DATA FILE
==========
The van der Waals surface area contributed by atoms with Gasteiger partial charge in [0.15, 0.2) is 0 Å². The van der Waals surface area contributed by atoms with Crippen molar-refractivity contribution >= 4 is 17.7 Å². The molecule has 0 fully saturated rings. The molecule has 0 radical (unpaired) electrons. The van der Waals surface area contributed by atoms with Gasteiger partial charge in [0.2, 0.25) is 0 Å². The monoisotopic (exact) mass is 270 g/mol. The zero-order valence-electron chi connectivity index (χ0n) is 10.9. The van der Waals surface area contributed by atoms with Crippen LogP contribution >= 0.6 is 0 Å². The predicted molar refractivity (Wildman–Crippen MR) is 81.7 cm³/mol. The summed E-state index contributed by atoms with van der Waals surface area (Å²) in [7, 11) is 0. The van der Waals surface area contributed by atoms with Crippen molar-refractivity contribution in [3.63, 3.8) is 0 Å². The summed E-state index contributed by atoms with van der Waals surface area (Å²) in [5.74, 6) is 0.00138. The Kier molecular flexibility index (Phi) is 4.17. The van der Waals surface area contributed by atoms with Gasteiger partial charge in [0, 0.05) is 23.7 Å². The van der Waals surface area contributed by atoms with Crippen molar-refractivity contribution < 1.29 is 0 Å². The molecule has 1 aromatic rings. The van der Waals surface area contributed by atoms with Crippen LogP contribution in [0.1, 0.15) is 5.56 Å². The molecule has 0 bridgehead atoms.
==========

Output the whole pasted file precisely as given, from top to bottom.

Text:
The van der Waals surface area contributed by atoms with Gasteiger partial charge in [0.15, 0.2) is 0 Å². The van der Waals surface area contributed by atoms with Crippen molar-refractivity contribution >= 4 is 17.7 Å². The molecule has 0 fully saturated rings. The molecule has 0 radical (unpaired) electrons. The van der Waals surface area contributed by atoms with Gasteiger partial charge in [0.2, 0.25) is 0 Å². The monoisotopic (exact) mass is 270 g/mol. The zero-order valence-electron chi connectivity index (χ0n) is 10.9. The van der Waals surface area contributed by atoms with Crippen LogP contribution >= 0.6 is 0 Å². The predicted molar refractivity (Wildman–Crippen MR) is 81.7 cm³/mol. The summed E-state index contributed by atoms with van der Waals surface area (Å²) in [7, 11) is 0. The van der Waals surface area contributed by atoms with Crippen molar-refractivity contribution in [3.63, 3.8) is 0 Å². The summed E-state index contributed by atoms with van der Waals surface area (Å²) in [5.74, 6) is 0.00138. The Kier molecular flexibility index (Phi) is 4.17. The van der Waals surface area contributed by atoms with Gasteiger partial charge in [0, 0.05) is 23.7 Å². The van der Waals surface area contributed by atoms with Crippen molar-refractivity contribution < 1.29 is 0 Å². The molecule has 1 aromatic rings. The van der Waals surface area contributed by atoms with Crippen LogP contribution in [0.1, 0.15) is 5.56 Å². The molecule has 0 bridgehead atoms.